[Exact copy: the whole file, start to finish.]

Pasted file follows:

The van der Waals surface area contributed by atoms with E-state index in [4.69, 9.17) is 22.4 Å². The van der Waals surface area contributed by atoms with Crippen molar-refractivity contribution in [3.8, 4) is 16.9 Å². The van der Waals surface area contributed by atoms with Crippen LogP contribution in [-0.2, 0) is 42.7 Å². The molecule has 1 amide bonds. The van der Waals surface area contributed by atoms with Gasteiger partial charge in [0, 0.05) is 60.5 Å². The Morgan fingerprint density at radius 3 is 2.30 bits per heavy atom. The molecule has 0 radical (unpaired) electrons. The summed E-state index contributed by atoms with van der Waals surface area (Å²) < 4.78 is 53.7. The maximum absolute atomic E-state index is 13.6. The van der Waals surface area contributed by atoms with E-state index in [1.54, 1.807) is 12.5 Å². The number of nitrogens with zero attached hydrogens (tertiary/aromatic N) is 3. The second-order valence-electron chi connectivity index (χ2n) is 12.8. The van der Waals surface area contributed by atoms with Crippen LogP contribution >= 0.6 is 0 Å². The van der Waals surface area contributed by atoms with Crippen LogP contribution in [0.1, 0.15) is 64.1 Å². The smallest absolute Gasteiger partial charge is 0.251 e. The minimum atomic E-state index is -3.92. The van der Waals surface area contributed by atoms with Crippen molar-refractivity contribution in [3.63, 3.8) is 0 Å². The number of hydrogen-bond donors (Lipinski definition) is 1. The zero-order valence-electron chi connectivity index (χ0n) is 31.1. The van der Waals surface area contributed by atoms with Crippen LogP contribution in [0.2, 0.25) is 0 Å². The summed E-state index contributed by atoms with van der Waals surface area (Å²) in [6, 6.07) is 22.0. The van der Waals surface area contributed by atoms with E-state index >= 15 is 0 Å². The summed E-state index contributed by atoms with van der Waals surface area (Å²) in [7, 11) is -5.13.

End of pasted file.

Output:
The van der Waals surface area contributed by atoms with E-state index in [4.69, 9.17) is 22.4 Å². The van der Waals surface area contributed by atoms with Crippen molar-refractivity contribution in [3.8, 4) is 16.9 Å². The van der Waals surface area contributed by atoms with Crippen LogP contribution in [-0.2, 0) is 42.7 Å². The molecule has 1 amide bonds. The van der Waals surface area contributed by atoms with Gasteiger partial charge in [0, 0.05) is 60.5 Å². The Morgan fingerprint density at radius 3 is 2.30 bits per heavy atom. The molecule has 0 radical (unpaired) electrons. The summed E-state index contributed by atoms with van der Waals surface area (Å²) < 4.78 is 53.7. The maximum absolute atomic E-state index is 13.6. The van der Waals surface area contributed by atoms with E-state index in [1.54, 1.807) is 12.5 Å². The number of nitrogens with zero attached hydrogens (tertiary/aromatic N) is 3. The second-order valence-electron chi connectivity index (χ2n) is 12.8. The van der Waals surface area contributed by atoms with Crippen LogP contribution >= 0.6 is 0 Å². The van der Waals surface area contributed by atoms with Crippen LogP contribution in [0.1, 0.15) is 64.1 Å². The smallest absolute Gasteiger partial charge is 0.251 e. The minimum atomic E-state index is -3.92. The van der Waals surface area contributed by atoms with Crippen molar-refractivity contribution in [3.63, 3.8) is 0 Å². The number of hydrogen-bond donors (Lipinski definition) is 1. The zero-order valence-electron chi connectivity index (χ0n) is 31.1. The van der Waals surface area contributed by atoms with Crippen LogP contribution in [0.2, 0.25) is 0 Å². The summed E-state index contributed by atoms with van der Waals surface area (Å²) in [6, 6.07) is 22.0. The van der Waals surface area contributed by atoms with E-state index >= 15 is 0 Å². The summed E-state index contributed by atoms with van der Waals surface area (Å²) in [7, 11) is -5.13.